The objective of this study was to determine differences in the bulk anthocyanin content of bark tissue of container-grown red maple (Acer rubrum L. and Acer ×freemanii E. Murray) at two Georgia locations with different environmental conditions. Rooted cuttings and tissue-cultured plantlets of eight cultivars were grown in either Blairsville or Tifton, Ga. [U.S. Dept. of Agriculture (USDA) Hardiness Zones 6b and 8a; American Horticultural Society (AHS) Heat Zones 5 and 8, respectively], from June 1995 until Dec. 1996. Bark tissue from twigs of trees grown in Blairsville was visually redder and contained more total anthocyanin than did that of trees grown in Tifton. Levels of total anthocyanins were higher (P = 0.0007) at Blairsville (0.087 mg·g-1, N = 48) than at Tifton (0.068 mg·g-1, N = 47). At both locations the levels were highest in `Landsburg' (`Firedance'™), followed by `Franksred' (`Red Sunset'™) and `October Glory'. This is the first report to quantify anthocyanin differences in bark tissue of container-grown trees. Cooler nights in Blairsville might have contributed to increased coloration by reducing respiratory losses, thus leaving more carbohydrates available for pigment production.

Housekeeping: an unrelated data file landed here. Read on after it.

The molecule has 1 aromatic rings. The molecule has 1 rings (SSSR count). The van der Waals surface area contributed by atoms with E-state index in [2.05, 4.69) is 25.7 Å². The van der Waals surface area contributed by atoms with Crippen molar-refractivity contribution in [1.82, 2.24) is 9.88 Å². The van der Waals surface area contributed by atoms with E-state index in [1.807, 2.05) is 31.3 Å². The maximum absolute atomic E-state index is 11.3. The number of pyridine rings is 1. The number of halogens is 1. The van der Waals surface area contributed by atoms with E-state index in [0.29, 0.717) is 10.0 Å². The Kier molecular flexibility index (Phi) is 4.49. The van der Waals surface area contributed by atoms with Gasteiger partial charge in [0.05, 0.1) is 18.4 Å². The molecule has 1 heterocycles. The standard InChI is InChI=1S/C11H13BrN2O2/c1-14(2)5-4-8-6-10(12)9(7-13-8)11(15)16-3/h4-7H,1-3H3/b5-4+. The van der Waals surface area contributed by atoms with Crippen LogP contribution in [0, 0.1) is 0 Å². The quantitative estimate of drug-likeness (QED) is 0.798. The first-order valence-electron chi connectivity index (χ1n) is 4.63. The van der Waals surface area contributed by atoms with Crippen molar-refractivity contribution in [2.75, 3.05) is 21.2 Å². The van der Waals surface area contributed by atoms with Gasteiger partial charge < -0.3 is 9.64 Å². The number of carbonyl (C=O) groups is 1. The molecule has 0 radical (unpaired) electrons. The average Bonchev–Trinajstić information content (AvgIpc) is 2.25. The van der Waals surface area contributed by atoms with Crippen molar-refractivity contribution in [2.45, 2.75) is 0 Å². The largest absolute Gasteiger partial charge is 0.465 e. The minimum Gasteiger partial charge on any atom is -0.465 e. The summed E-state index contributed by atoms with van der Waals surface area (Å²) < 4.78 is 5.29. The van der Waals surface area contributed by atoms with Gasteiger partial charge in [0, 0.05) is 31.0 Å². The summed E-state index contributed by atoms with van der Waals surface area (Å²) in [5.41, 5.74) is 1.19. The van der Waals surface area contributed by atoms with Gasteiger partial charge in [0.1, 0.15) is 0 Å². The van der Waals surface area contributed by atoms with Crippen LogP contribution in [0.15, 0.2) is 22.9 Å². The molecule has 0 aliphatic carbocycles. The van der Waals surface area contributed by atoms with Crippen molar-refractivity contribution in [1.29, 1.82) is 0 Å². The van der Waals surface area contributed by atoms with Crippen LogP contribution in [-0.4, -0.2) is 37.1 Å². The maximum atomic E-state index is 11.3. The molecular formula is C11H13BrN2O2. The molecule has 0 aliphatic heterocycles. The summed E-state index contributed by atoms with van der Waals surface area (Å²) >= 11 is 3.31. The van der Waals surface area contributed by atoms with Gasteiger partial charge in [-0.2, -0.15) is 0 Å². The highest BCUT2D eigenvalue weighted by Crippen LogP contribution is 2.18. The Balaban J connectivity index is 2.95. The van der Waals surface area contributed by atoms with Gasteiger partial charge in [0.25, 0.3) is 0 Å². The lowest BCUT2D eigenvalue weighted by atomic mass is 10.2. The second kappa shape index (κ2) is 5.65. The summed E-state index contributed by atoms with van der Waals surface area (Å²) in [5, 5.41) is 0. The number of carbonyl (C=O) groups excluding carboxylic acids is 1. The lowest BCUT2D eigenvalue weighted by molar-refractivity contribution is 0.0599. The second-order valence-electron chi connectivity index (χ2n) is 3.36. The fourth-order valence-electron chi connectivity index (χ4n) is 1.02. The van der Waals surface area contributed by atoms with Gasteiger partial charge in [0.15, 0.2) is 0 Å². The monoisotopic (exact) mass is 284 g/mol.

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William F. Hayslett, P. R. Thangudu, and Sabrina Shaw